We only realized this because the waiter explained the difference to the table next to us, and only because they specifically asked what the symbol meant. I didn’t pay attention to the symbol when we were ordering, and I was furious that no one explained to us how the menu was set up. It was a blatant omission in my opinion, and we had chosen items from the more expensive prix fixe without knowing we had done so. At least we figured out before we got the bill, because the sticker shock might have made for an awkward conversation with the waiter. In the end, since we had chosen one “egg symbol” item and one non “egg symbol” item from each course, we were charged $24.07 for one meal and $37.00 for the other meal. Quite a markup, in my opinion, and over 50% more than we intended to spend on one of the meals.

The items that didn’t have the egg symbol were obviously the pricier/fancier dishes – the pretzel crusted crab cake and the cavatelli and short rib dish. The only reason that I didn’t argue with the waiter about his lack of explanation regarding the menu was that I might still have ordered the crab cake and the cavatelli and short rib had I known about the price supplement. Those were the most attractive dishes on the menu, not knowing that they would also be the worst dishes of our meal. But, of course, hindsight is 20/20.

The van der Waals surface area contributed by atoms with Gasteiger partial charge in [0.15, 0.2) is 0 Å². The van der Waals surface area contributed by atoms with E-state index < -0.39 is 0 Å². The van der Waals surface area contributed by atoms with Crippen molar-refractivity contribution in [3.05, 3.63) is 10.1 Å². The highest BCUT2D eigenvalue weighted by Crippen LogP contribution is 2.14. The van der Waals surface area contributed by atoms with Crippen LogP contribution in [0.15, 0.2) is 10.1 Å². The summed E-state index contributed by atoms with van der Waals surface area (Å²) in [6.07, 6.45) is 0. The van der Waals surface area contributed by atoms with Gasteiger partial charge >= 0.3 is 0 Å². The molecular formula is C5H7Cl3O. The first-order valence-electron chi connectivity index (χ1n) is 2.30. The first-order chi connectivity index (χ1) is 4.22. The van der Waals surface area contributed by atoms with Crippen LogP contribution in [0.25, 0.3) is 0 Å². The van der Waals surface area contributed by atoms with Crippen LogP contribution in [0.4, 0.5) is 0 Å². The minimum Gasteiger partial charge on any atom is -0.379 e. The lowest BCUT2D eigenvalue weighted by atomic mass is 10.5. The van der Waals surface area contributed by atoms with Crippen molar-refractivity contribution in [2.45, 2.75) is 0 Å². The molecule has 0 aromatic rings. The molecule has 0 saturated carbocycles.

However, when we were deciding on the appetizer course, Josh and I debated over ordering either watermelon salad or the pastrami salmon, another David Burke signature. The watermelon salad won out in the end, but what if we had ordered the pastrami salmon, which didn’t have the egg symbol next to it? Combine that with our steamed mussel entree, which did have the egg symbol, what would they have charged us? My guess is the more expensive $37, though perhaps if we had a conflicting order, then our waiter might finally have spoken up about the different prix fixe prices. I really don’t know, but I definitely felt kind of cheated and misled.